1. I think of you often though I have not been able to keep track of you. This excellent profile gives me great pleasure because it is founded on the truth of your incarnated spirit. A wonderful update.

      1. Thanks for taking the time to comment Ron! Glad you enjoyed reading about Akima’s inspiring work. Do let us know if there are any other young people you would like to nominate.

  6. I am very emotional right now. I remembered first hearing you at a Schools’ Debating Competition, I believe you were just a little girl with a very powerful voice and the message that was emanating from that voice was far more powerful. I remembered talking with your uncle about it and he said with so much pride i have ever seen a uncle has for any niece “THAT IS MY NIECE!!! You don’t see the half of it. And that was said with attitude. Having the opportunity to know you from your teenage years and seeing you grow into this beautiful gem is an honour for me. You have and will continue to make us proud.

    I know that there are very few chosen ones and my dear you are one of the best gift the Almighty has blessed our little country with. Your mission starts now…embrace it my dearest and don’t ask HOW. It will be done. Your only questions should be Where? When?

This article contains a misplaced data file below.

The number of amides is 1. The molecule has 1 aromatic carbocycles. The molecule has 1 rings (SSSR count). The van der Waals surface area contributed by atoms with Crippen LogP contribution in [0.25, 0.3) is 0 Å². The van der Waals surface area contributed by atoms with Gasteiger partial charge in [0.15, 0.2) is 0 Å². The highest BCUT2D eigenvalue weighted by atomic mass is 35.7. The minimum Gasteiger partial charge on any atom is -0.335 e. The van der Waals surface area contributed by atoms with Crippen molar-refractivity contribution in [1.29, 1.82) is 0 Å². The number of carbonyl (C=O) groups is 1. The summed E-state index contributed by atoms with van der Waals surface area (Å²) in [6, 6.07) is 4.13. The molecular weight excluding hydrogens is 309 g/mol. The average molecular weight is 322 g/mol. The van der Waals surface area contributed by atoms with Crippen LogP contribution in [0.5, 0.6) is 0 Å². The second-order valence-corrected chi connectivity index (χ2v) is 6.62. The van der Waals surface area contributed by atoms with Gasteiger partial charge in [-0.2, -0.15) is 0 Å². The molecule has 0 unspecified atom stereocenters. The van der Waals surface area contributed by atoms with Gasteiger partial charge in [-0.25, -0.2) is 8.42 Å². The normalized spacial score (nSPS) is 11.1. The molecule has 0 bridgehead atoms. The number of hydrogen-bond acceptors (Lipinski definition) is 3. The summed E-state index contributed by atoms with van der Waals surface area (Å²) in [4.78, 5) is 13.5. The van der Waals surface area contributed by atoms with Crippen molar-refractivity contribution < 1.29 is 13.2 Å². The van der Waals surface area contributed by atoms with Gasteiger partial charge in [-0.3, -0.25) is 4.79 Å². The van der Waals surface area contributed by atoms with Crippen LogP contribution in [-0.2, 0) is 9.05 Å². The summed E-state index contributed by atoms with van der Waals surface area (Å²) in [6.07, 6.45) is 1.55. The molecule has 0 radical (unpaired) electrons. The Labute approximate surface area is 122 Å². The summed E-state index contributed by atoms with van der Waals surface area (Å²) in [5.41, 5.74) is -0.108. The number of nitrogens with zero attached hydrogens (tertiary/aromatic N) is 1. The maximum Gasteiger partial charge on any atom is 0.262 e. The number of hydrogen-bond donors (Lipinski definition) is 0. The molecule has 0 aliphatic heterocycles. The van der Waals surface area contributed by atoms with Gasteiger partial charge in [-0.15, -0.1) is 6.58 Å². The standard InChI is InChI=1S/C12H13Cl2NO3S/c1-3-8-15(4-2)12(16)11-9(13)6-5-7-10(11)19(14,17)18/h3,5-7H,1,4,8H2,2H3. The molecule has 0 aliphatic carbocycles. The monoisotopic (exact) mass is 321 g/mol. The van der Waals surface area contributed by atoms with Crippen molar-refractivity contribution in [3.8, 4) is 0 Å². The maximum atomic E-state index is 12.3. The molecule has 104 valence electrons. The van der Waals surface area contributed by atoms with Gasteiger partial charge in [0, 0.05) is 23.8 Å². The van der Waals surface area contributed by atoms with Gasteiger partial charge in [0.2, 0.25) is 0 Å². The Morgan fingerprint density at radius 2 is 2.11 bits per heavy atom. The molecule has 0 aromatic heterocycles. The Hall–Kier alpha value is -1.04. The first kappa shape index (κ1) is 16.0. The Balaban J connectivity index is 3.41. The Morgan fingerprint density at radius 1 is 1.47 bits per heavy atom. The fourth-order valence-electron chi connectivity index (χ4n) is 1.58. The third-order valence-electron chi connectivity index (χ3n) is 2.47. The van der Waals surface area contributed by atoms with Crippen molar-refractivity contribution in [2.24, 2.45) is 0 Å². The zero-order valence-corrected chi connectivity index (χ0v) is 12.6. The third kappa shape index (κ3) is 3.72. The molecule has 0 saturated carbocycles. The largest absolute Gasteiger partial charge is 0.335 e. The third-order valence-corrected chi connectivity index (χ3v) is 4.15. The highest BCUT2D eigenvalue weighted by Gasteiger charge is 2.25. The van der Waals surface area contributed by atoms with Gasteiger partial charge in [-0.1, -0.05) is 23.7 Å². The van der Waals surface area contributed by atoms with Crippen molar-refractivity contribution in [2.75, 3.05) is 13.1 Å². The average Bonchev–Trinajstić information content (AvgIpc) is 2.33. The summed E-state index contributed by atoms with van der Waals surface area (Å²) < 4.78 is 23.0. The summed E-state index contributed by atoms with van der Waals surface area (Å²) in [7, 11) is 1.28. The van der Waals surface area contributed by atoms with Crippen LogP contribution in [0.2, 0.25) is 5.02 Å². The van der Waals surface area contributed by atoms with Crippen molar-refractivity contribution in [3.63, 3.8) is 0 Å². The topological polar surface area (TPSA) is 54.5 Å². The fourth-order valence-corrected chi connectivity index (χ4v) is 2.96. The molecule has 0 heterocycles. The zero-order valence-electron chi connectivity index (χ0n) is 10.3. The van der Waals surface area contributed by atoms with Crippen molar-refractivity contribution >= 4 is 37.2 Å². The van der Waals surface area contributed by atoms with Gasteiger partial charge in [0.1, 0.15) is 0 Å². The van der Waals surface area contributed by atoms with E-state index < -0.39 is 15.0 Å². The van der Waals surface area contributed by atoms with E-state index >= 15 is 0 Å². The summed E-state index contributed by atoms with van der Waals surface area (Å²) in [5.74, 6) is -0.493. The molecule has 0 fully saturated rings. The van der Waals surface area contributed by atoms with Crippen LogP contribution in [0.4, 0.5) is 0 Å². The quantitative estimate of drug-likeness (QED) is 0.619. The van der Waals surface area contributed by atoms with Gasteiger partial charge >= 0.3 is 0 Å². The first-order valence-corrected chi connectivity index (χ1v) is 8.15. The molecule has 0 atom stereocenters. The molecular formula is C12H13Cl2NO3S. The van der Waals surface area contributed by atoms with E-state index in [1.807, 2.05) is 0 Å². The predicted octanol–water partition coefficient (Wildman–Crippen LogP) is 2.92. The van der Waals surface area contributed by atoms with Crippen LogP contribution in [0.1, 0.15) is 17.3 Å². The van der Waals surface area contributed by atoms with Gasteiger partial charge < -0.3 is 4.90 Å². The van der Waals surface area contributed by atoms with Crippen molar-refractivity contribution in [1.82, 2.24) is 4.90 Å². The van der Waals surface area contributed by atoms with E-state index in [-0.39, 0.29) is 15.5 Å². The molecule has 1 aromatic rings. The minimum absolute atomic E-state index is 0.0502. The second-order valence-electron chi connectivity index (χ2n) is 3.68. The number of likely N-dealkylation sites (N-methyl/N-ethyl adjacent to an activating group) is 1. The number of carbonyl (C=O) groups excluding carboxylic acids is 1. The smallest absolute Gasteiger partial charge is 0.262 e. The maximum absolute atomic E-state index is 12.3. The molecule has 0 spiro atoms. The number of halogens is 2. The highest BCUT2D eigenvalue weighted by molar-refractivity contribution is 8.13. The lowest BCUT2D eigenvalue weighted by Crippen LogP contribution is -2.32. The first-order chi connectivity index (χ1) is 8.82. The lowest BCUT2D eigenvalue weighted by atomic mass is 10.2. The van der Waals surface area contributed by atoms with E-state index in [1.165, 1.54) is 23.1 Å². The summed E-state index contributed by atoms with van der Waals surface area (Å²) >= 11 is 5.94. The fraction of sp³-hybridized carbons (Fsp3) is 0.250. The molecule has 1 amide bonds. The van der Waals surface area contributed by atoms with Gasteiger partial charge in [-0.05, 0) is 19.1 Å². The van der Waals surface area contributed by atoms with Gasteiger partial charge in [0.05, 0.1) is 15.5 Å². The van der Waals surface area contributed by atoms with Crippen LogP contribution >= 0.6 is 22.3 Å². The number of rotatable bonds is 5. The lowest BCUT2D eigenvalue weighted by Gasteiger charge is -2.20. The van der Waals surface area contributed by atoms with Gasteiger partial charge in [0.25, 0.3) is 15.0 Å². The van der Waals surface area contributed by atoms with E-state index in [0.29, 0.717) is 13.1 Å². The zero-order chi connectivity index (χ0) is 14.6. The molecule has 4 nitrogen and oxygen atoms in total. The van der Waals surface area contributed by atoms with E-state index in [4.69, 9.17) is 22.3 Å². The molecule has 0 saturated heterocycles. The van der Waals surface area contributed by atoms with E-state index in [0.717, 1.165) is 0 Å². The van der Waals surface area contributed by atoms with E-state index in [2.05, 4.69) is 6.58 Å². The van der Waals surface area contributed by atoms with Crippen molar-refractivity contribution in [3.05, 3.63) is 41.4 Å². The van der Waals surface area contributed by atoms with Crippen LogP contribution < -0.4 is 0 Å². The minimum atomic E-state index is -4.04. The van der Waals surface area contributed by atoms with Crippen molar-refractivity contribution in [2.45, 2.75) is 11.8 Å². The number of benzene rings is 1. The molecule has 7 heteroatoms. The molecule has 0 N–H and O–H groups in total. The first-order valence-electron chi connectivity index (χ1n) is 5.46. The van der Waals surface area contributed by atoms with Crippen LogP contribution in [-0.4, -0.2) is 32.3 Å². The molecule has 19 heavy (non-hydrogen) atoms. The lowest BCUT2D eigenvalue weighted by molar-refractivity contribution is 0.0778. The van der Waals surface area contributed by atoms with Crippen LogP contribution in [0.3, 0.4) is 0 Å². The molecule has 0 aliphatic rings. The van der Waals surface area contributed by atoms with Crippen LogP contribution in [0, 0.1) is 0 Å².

Anyway just need to say that a country needs a very good sound industrial relations system in order to be viable economically. This is what our country is lack tremendously.

    My dear continue to shine and let the sky be your limit at all times.

  7. although you on your personal mission in life you still take lot of time to remember us we will remember you and the history you made on this little island call grenada your footstep can still be seen on daimond street in victoria mrs lambert continue that gteat you doing and we all love you.

  8. Congratulations Ms Akima Paul Lambert on your accomplishments. Grenadians are proud to see one of our own achieve such heights professionally, intellectually, and also maintain the love for home base. I’m sure we’ll hear more from and of you in future.

  9. Akima was always a gem, brilliant and humble. She was eager to learn and and launch into anything given with 100 per cent effort and verve. Awesome article and I am proud of you Akima. Always proud and happy to see women of the Spice Isle do great exploits. Est wishes and God bless you.